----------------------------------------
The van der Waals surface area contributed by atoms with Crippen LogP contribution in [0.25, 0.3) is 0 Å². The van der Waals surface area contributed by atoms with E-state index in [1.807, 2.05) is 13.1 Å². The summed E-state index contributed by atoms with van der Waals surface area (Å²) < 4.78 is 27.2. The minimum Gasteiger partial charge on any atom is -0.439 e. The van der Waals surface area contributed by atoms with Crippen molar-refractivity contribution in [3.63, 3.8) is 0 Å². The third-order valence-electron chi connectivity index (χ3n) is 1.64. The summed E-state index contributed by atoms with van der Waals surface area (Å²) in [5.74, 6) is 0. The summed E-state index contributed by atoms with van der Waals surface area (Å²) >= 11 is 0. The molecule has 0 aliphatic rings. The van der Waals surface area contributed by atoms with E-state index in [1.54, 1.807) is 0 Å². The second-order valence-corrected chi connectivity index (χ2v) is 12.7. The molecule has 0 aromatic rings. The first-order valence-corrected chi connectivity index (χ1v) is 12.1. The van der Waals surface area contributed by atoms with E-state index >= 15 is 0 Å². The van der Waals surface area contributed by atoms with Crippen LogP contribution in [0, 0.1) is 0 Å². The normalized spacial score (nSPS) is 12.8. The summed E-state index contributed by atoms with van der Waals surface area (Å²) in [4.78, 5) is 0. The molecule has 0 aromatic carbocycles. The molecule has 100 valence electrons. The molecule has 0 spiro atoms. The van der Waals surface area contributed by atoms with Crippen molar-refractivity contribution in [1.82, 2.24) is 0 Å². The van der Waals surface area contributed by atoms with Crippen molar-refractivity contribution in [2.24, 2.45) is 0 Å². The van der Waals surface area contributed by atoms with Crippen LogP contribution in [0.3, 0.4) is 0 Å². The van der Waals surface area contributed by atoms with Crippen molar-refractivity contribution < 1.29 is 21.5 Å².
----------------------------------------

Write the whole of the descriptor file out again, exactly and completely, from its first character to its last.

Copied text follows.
The van der Waals surface area contributed by atoms with Crippen LogP contribution in [0.25, 0.3) is 0 Å². The van der Waals surface area contributed by atoms with E-state index in [1.807, 2.05) is 13.1 Å². The summed E-state index contributed by atoms with van der Waals surface area (Å²) < 4.78 is 27.2. The minimum Gasteiger partial charge on any atom is -0.439 e. The van der Waals surface area contributed by atoms with Crippen molar-refractivity contribution in [3.63, 3.8) is 0 Å². The third-order valence-electron chi connectivity index (χ3n) is 1.64. The summed E-state index contributed by atoms with van der Waals surface area (Å²) in [5.74, 6) is 0. The summed E-state index contributed by atoms with van der Waals surface area (Å²) >= 11 is 0. The molecule has 0 aliphatic rings. The van der Waals surface area contributed by atoms with E-state index in [1.54, 1.807) is 0 Å². The second-order valence-corrected chi connectivity index (χ2v) is 12.7. The molecule has 0 aromatic rings. The first-order valence-corrected chi connectivity index (χ1v) is 12.1. The van der Waals surface area contributed by atoms with E-state index >= 15 is 0 Å². The van der Waals surface area contributed by atoms with Crippen LogP contribution in [0, 0.1) is 0 Å². The normalized spacial score (nSPS) is 12.8. The summed E-state index contributed by atoms with van der Waals surface area (Å²) in [4.78, 5) is 0. The molecule has 0 aromatic carbocycles. The molecule has 100 valence electrons. The molecule has 0 spiro atoms. The van der Waals surface area contributed by atoms with Crippen molar-refractivity contribution in [1.82, 2.24) is 0 Å². The van der Waals surface area contributed by atoms with Crippen molar-refractivity contribution in [2.24, 2.45) is 0 Å². The van der Waals surface area contributed by atoms with Crippen LogP contribution in [0.3, 0.4) is 0 Å². The van der Waals surface area contributed by atoms with Crippen molar-refractivity contribution < 1.29 is 21.5 Å².